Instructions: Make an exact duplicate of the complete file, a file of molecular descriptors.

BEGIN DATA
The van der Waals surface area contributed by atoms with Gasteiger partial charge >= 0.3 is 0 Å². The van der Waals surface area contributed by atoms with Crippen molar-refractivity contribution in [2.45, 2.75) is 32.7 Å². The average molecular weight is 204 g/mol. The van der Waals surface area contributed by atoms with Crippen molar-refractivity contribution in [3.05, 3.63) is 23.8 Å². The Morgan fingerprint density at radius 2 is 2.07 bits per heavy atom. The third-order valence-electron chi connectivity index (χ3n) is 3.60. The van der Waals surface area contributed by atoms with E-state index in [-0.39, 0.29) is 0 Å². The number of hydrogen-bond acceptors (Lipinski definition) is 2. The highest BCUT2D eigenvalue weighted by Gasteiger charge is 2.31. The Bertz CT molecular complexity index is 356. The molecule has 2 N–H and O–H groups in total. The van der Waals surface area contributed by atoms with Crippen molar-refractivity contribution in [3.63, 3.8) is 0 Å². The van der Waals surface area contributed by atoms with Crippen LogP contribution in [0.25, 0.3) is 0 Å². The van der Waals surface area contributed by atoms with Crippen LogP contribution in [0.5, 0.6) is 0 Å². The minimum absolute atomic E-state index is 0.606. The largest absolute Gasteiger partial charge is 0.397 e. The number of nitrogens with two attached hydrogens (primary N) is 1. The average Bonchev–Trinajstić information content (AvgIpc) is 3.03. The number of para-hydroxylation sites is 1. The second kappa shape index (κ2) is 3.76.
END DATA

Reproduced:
The van der Waals surface area contributed by atoms with Gasteiger partial charge >= 0.3 is 0 Å². The van der Waals surface area contributed by atoms with Crippen molar-refractivity contribution in [2.45, 2.75) is 32.7 Å². The average molecular weight is 204 g/mol. The van der Waals surface area contributed by atoms with Crippen molar-refractivity contribution in [3.05, 3.63) is 23.8 Å². The Morgan fingerprint density at radius 2 is 2.07 bits per heavy atom. The third-order valence-electron chi connectivity index (χ3n) is 3.60. The van der Waals surface area contributed by atoms with E-state index in [-0.39, 0.29) is 0 Å². The number of hydrogen-bond acceptors (Lipinski definition) is 2. The highest BCUT2D eigenvalue weighted by Gasteiger charge is 2.31. The Bertz CT molecular complexity index is 356. The molecule has 2 N–H and O–H groups in total. The van der Waals surface area contributed by atoms with Crippen molar-refractivity contribution in [3.63, 3.8) is 0 Å². The van der Waals surface area contributed by atoms with Crippen LogP contribution in [0.25, 0.3) is 0 Å². The van der Waals surface area contributed by atoms with Crippen LogP contribution in [0.5, 0.6) is 0 Å². The minimum absolute atomic E-state index is 0.606. The largest absolute Gasteiger partial charge is 0.397 e. The number of nitrogens with two attached hydrogens (primary N) is 1. The average Bonchev–Trinajstić information content (AvgIpc) is 3.03. The number of para-hydroxylation sites is 1. The second kappa shape index (κ2) is 3.76.